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Fly Casting

Fifty Tips Tips/Tactics

Fifty Fly Fishing Tips: #44 — From the Wrist to the Rod Tip

on
June 3, 2018
I’ve not taken a fly casting class. I’m not Federation of Fly Fishers certified, nor do I have any similar credentials. But I daresay I can put a fly just about where I want it, within a reasonable fishing range of, let’s say, fifty feet.

I can land a Parachute Ant in a small shady pocket, upstream of the overhanging limbs and downstream of the rock. And perhaps more challenging, I can usually land two nymphs in one current stream on a tight line, with the point fly directly upstream from the tag fly -- and that’s with a moderate tuck cast providing just an instant of slack.

Is that bragging? I hope not. But lacking the aforementioned credentials, I figure I should at least state my competence for your judgement before offering any advice.

So with that preamble delivered, here’s tip #44: Good casting happens from the wrist to the rod tip. . . .

Fifty Tips Tips/Tactics

Fifty Fly Fishing Tips: #38 — The Fly Line and Leader Need a Target

on
April 15, 2018
Look at the water. Your target is two feet on this side of a current seam that's drawn downstream from the tip of a gravel bar. Three trout are steadily rising within casting distance, lined up and distributed in the riffly, bubbly seam. Golden noses poke through the surface and slurp Blue Winged Olive duns without reservation, with early-season, confident rises and none of the skittish hesitation that you'll see in a month or two. It’s as if a long winter erased the trout's memory of all present dangers — of anglers and shadowy herons.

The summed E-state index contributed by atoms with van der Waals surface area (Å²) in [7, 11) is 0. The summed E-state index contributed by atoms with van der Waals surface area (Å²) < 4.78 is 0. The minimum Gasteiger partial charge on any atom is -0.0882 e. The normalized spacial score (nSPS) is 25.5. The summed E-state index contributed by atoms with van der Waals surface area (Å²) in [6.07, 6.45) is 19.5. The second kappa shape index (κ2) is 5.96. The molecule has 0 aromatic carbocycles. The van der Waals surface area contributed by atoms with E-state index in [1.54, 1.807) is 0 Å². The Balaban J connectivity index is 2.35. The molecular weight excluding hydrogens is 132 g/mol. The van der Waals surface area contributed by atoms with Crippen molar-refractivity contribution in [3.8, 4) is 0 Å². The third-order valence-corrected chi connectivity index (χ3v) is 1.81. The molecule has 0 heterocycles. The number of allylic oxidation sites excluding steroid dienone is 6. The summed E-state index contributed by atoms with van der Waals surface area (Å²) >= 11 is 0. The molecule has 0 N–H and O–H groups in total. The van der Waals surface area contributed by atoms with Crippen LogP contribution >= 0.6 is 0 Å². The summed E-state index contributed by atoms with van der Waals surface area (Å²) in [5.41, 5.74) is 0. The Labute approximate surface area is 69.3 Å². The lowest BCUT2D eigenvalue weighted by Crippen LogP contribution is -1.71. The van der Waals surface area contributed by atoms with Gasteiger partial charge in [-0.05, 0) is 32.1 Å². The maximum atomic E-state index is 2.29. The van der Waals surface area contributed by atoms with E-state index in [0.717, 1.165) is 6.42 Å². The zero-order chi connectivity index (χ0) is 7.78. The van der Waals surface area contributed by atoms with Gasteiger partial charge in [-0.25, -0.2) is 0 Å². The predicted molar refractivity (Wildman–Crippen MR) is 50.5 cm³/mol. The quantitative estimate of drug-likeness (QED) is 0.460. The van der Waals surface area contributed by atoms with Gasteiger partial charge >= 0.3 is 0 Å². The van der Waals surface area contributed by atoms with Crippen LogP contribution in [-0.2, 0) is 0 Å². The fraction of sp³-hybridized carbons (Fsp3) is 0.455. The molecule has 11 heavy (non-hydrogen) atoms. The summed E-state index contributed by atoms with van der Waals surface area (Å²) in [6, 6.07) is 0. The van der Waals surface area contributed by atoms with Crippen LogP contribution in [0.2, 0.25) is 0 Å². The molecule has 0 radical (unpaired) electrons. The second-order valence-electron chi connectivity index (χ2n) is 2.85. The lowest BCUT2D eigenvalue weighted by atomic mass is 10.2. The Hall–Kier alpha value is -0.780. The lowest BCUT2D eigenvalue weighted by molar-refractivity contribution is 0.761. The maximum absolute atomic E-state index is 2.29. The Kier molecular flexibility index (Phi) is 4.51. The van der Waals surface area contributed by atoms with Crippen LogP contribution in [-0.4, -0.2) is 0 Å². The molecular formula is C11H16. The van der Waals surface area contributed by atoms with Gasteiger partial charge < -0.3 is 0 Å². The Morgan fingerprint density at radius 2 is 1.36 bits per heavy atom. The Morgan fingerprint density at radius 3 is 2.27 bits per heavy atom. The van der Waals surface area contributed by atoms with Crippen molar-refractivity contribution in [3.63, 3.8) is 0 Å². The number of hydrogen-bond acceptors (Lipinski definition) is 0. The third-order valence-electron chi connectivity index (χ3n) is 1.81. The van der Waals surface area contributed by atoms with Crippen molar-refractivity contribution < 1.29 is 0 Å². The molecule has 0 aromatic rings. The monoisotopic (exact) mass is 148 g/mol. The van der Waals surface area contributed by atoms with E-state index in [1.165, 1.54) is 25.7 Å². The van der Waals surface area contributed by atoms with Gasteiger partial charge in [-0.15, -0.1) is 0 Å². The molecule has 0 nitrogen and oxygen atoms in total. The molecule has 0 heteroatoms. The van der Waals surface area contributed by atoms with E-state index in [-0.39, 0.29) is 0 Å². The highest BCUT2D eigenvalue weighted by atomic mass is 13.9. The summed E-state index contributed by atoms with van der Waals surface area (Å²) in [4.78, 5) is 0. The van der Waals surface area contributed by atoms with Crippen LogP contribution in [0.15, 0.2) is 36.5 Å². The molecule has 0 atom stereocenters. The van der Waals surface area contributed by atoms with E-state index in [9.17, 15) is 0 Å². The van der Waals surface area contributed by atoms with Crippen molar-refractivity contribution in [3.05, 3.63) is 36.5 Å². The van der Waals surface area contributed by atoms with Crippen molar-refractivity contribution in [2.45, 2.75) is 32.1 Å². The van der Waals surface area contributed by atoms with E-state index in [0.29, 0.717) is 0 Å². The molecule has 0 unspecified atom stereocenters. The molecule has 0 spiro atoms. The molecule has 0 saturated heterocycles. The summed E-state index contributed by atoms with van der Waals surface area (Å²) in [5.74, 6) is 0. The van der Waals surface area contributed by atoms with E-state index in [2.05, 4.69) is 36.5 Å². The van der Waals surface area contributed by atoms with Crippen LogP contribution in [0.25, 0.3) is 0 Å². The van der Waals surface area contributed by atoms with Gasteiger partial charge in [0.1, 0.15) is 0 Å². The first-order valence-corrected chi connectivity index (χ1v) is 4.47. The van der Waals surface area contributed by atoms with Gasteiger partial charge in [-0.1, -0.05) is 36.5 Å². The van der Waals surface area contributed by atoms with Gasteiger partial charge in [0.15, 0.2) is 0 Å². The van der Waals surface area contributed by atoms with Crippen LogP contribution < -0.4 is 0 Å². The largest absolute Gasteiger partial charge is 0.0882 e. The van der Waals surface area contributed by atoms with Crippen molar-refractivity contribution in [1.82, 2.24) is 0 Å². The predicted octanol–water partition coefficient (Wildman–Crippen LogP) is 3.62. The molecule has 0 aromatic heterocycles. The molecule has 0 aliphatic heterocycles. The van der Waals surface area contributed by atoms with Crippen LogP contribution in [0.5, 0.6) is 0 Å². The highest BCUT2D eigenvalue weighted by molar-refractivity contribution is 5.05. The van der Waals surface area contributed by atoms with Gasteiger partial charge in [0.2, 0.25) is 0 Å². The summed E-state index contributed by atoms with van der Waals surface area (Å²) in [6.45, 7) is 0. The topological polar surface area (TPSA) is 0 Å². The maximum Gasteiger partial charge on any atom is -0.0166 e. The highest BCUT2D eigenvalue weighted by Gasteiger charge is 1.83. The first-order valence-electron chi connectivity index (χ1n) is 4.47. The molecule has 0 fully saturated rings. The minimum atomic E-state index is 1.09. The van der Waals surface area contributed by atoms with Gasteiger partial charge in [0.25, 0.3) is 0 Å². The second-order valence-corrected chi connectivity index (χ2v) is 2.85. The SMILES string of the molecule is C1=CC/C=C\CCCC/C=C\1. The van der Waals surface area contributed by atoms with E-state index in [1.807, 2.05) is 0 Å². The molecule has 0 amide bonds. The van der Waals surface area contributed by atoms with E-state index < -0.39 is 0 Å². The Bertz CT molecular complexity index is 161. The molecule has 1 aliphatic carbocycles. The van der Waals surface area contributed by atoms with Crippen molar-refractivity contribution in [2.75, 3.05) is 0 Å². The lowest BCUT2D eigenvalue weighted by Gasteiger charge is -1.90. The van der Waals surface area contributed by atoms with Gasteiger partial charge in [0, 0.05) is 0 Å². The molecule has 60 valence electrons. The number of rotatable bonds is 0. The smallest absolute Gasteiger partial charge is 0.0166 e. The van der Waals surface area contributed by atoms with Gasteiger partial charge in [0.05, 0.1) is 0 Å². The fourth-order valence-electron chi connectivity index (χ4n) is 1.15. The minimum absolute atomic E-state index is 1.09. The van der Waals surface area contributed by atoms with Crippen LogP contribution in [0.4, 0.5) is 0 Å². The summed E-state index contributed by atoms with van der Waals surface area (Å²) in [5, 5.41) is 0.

Yes, these trout should be (almost) easy. Your leader is well designed, tapered to a long soft piece of 5X nylon. Your position is downstream. Behind the trout’s vision and just off to the side, you stand in ankle deep water on the soft, inside part of the seam. You mentally process the targets and plan to pick off the most rearward riser because he’s closest to your position. And with luck, you’ll hook him on the first few casts. You’ll set the hook and use his upward momentum to pull him sideways and downstream, away from the top two risers. The other trout will be undisturbed — hopefully.

Tips/Tactics

One Great Fly Casting Tip

on
April 11, 2018
I guess I take casting with a fly rod for granted. It’s not that I’m some fantastic caster or I don’t have my struggles, but in truth, I can usually put the fly where I want it. And after all these years watching good and bad casting from other anglers, I believe the difference comes down to one key element — speed.

My own education happened naturally. Over a period of years, fishing day in and day out, I developed a casting technique and style that works for me. But it took time, and not everyone has that luxury. Inevitably, the anglers I meet who struggle to cast a fly, whether working with a dry line, tight line nymphing, whether casting wets or streamers, it comes down to one thing. They aren’t aggressive enough.

The fly rod needs an angler who will take control and be bossy. Good casting requires acceleration between 10:00 and 2:00, with hard, deliberate stops at those points. That’s what I mean by aggressive. The cast should be crisp. It must stop between two positions, and it must stop with purpose. The casting stroke should never be lazy, and it should not be cautious. Otherwise, fly placement and accuracy falls apart.